Fake it till you make it, right?
Social media includes a rising number of problems, both legal and social. One of the most prominent re-emerging subjects is fake followers. A phenomenon that sounds utterly harmless at first and is certainly familiar to everyone. When we were younger, the guys who fell into this practice were even laughed at. However, the reason for buying followers can be found through rapid research.
The Economist conducted a study that shows clearly why the pretentious increase in the number of followers on social media is attractive. The biggest influencers, who can nowadays be called even celebrities, can earn up to $300,000 just by publishing one post. By being a micro-influencer and having just over ten thousand followers, you can earn even a thousand euros per post. Comparing these sums to the amounts the “influencer” has to pay to get fake followers makes it easy to see the course of the reasoning chain as to why this activity has been undertaken. Click farm clients can get 1000 Instagram followers by paying an average of $16 and 1000 likes with an average of $14. 
Next, the question of the harmlessness of the action arises. Is this really the case? Take the Netherlands, for example. Hypeauditor has researched how many influencers have taken advantage of fake followers. The percentage is the lowest for micro-influencers with 1k-5k followers. This figure is around 51%. With the largest accounts (100k-1M followers), the percentage rose to over 63%.  These numbers help to illustrate the extent of the problem. If at least every other influencer resorts to such activities, one may ask why we should even care. After all, this is a perfectly normal daily activity. However, the consequences of the action are impressive, even if it is not seen at first glance. In 2019, this style of influencer fraud cost various companies $1.3 billion, and in 2020, $1.6 billion.  The Influencer marketing industry in 2020 was worth about $10 billion.  So we can see that the loss produced by fake followers can be as much as one-tenth of the total.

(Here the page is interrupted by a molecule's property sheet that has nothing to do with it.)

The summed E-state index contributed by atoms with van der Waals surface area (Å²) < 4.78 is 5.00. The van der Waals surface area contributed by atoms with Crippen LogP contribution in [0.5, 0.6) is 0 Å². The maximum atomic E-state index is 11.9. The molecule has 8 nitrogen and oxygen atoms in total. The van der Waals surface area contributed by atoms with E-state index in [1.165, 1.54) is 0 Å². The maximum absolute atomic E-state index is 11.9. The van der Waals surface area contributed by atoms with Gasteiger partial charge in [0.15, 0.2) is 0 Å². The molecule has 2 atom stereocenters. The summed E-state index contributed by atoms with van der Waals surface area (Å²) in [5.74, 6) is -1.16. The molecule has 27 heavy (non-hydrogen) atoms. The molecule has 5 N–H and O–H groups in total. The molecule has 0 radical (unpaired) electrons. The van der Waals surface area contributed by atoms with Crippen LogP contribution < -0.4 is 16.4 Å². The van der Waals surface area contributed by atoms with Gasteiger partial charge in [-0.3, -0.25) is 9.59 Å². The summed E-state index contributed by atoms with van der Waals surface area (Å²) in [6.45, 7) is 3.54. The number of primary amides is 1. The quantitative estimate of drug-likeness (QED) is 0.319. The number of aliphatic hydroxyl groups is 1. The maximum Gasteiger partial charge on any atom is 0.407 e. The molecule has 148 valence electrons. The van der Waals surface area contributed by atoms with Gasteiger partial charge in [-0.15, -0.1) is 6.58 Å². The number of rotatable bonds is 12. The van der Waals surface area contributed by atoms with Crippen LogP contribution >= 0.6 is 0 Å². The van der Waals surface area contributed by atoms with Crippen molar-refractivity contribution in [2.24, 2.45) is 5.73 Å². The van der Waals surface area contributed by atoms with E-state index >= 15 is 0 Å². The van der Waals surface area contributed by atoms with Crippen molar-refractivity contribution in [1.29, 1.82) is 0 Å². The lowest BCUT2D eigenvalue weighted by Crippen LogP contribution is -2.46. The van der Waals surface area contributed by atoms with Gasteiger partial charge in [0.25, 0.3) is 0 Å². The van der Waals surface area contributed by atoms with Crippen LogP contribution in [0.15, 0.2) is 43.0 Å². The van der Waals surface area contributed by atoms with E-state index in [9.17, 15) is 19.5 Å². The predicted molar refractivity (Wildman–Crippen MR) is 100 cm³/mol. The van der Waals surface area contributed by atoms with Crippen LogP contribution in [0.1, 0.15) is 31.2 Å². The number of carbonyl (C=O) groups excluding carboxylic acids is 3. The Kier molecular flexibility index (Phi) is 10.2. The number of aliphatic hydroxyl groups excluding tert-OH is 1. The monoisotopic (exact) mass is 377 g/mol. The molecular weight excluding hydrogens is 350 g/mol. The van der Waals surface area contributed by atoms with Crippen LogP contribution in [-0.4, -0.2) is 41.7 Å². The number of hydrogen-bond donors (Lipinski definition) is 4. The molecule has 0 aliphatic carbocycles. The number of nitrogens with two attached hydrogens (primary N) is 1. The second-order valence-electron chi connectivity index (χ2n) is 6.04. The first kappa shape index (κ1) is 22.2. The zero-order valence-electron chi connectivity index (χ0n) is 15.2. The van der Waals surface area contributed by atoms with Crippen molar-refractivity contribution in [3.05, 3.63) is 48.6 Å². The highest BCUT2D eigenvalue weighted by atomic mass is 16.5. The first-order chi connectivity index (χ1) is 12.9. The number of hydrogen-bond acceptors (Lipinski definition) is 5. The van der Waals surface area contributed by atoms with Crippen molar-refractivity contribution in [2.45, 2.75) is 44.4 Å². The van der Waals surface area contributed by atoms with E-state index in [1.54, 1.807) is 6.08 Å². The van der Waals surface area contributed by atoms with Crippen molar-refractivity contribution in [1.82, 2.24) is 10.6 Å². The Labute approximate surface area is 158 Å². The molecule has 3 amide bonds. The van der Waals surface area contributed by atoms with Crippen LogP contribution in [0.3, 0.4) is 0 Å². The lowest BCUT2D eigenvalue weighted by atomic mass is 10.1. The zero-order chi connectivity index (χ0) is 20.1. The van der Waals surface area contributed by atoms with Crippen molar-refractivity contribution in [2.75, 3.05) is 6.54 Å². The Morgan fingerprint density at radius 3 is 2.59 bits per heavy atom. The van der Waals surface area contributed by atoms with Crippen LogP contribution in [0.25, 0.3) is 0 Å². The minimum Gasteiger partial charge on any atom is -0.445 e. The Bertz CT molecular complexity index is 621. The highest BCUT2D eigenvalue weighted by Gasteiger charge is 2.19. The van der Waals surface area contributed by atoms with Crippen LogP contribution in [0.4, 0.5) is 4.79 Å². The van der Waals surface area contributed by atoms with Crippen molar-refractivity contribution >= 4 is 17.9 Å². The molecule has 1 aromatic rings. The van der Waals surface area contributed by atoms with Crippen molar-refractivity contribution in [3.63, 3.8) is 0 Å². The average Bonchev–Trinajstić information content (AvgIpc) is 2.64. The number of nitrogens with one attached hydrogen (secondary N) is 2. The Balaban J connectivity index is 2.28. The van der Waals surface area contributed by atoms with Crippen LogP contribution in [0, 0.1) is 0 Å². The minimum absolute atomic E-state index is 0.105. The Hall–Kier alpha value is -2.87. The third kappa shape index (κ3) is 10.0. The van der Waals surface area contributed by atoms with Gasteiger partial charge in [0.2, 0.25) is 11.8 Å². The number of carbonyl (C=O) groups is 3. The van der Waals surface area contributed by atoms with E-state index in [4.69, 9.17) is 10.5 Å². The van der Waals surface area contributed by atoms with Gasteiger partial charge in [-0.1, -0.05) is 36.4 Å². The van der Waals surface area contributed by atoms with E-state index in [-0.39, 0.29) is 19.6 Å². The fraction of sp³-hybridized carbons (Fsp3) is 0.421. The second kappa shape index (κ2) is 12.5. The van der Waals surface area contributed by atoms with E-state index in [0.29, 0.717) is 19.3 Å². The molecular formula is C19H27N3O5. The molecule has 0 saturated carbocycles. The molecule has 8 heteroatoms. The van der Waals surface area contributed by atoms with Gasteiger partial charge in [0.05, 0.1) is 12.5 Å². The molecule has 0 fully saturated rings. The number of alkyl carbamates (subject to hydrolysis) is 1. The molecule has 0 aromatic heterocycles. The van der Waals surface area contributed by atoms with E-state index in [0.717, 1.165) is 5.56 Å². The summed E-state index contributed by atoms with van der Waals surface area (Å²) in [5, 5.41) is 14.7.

Buying fake followers can have significant consequences for influencers. I will mention a few of these next. One of the most considerable consequences is a fraud charge. Fraud is defined as a crime in the laws of all Western countries. In the example in the Netherlands, Section 326(1) of the Dutch Criminal Code defines fraud as an act by which a person intentionally tries to gain benefit through, for example, lies. This is punishable by a maximum of four years in prison. Based on the above, this crime description fills up surprisingly quickly when it comes to buying fake followers. When an influencer buys followers, it’s hard to say that he didn’t do it intentionally. The purpose of the followers’ purchase is to make it look like the person is more popular than they really are. This gives companies who want to work with them the wrong impression of what they get in return for the marketing they pay for. Therefore, it is easy to argue that a person lies about the number of followers to earn more co-marketing revenue. For example, Devumi LLC was prohibited from selling fake followers by New York Attorney Generals settlement. 
Influencers should also consider that even if the crime is not prosecuted, buying followers is still at least against the user rules of the major social media platforms. Companies can even delete an account after breaking the rules. Fake followers will also disappear with this, and it has been entirely pointless to buy them. Instagram, for example, has said that the first time you get a warning about this dishonest practice, but this won’t happen again next time. 
The question remains why so many people are conducting this fraudulent act. Maybe it is about the easiness of the act and how rare serious consequences are. Therefore, many channels must be talking about this phenomenon and raising awareness. After some time, it may be possible to get rid of this action model and start to be more transparent on the internet.
 The Economist, Celebrities’ endorsement earnings on social media – Daily chart, 2016
 Paquet-Clouston M., Bilodeau O., and D´ecary-H´etu D., Can We Trust Social Media Data?: Social Network Manipulation by an IoT Botnet, In Proceedings of the 8th International Conference on Social Media & Society, 2017